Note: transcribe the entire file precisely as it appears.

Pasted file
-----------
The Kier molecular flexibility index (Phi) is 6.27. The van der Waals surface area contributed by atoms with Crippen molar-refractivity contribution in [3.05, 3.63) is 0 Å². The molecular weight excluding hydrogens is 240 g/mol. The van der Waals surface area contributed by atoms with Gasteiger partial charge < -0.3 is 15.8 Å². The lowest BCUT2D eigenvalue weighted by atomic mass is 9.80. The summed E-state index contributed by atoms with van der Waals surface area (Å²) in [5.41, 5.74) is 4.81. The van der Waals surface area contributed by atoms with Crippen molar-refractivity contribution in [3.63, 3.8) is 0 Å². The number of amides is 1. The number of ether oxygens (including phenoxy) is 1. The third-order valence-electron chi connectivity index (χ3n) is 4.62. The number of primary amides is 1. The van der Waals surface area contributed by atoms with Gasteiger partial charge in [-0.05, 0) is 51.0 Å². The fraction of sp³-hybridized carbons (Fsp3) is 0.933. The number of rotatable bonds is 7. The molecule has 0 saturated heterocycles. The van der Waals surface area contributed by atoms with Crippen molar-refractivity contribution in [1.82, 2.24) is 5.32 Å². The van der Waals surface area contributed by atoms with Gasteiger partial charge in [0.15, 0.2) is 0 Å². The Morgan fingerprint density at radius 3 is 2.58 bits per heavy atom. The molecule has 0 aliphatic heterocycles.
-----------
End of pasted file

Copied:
The Kier molecular flexibility index (Phi) is 6.27. The van der Waals surface area contributed by atoms with Crippen molar-refractivity contribution in [3.05, 3.63) is 0 Å². The molecular weight excluding hydrogens is 240 g/mol. The van der Waals surface area contributed by atoms with Gasteiger partial charge < -0.3 is 15.8 Å². The lowest BCUT2D eigenvalue weighted by atomic mass is 9.80. The summed E-state index contributed by atoms with van der Waals surface area (Å²) in [5.41, 5.74) is 4.81. The van der Waals surface area contributed by atoms with Crippen molar-refractivity contribution in [3.63, 3.8) is 0 Å². The number of amides is 1. The number of ether oxygens (including phenoxy) is 1. The third-order valence-electron chi connectivity index (χ3n) is 4.62. The number of primary amides is 1. The van der Waals surface area contributed by atoms with Gasteiger partial charge in [-0.05, 0) is 51.0 Å². The fraction of sp³-hybridized carbons (Fsp3) is 0.933. The number of rotatable bonds is 7. The molecule has 0 saturated heterocycles. The van der Waals surface area contributed by atoms with Crippen molar-refractivity contribution in [1.82, 2.24) is 5.32 Å². The van der Waals surface area contributed by atoms with Gasteiger partial charge in [0.15, 0.2) is 0 Å². The Morgan fingerprint density at radius 3 is 2.58 bits per heavy atom. The molecule has 0 aliphatic heterocycles.